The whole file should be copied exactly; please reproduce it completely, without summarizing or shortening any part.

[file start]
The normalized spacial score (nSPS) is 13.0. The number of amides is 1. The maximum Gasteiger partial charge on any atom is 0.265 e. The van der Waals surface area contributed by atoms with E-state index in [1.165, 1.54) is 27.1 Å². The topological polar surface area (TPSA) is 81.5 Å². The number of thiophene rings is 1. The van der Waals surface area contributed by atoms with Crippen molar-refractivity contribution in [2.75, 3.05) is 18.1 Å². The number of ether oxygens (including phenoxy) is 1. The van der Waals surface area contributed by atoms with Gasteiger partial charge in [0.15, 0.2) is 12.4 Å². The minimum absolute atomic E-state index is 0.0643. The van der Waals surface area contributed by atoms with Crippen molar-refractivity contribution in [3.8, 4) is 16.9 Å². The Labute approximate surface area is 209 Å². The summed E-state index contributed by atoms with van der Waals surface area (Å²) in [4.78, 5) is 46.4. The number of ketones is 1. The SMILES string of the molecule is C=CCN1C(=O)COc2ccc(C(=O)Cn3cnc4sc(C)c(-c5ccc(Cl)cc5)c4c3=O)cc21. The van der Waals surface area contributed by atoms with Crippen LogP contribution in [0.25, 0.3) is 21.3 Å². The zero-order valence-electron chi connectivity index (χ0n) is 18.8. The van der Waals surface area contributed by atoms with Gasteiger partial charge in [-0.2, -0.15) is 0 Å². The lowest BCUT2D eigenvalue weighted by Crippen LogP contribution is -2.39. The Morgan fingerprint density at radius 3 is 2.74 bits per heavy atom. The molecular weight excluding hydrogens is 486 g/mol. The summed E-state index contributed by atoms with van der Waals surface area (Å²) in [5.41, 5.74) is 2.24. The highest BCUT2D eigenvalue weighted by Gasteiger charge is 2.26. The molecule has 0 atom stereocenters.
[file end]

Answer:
The normalized spacial score (nSPS) is 13.0. The number of amides is 1. The maximum Gasteiger partial charge on any atom is 0.265 e. The van der Waals surface area contributed by atoms with E-state index in [1.165, 1.54) is 27.1 Å². The topological polar surface area (TPSA) is 81.5 Å². The number of thiophene rings is 1. The van der Waals surface area contributed by atoms with Crippen molar-refractivity contribution in [2.75, 3.05) is 18.1 Å². The number of ether oxygens (including phenoxy) is 1. The van der Waals surface area contributed by atoms with Gasteiger partial charge in [0.15, 0.2) is 12.4 Å². The minimum absolute atomic E-state index is 0.0643. The van der Waals surface area contributed by atoms with Crippen molar-refractivity contribution in [3.8, 4) is 16.9 Å². The Labute approximate surface area is 209 Å². The summed E-state index contributed by atoms with van der Waals surface area (Å²) in [4.78, 5) is 46.4. The number of ketones is 1. The SMILES string of the molecule is C=CCN1C(=O)COc2ccc(C(=O)Cn3cnc4sc(C)c(-c5ccc(Cl)cc5)c4c3=O)cc21. The van der Waals surface area contributed by atoms with Crippen LogP contribution in [0.25, 0.3) is 21.3 Å². The zero-order valence-electron chi connectivity index (χ0n) is 18.8. The van der Waals surface area contributed by atoms with Gasteiger partial charge in [-0.2, -0.15) is 0 Å². The lowest BCUT2D eigenvalue weighted by Crippen LogP contribution is -2.39. The Morgan fingerprint density at radius 3 is 2.74 bits per heavy atom. The molecular weight excluding hydrogens is 486 g/mol. The summed E-state index contributed by atoms with van der Waals surface area (Å²) in [5.41, 5.74) is 2.24. The highest BCUT2D eigenvalue weighted by Gasteiger charge is 2.26. The molecule has 0 atom stereocenters.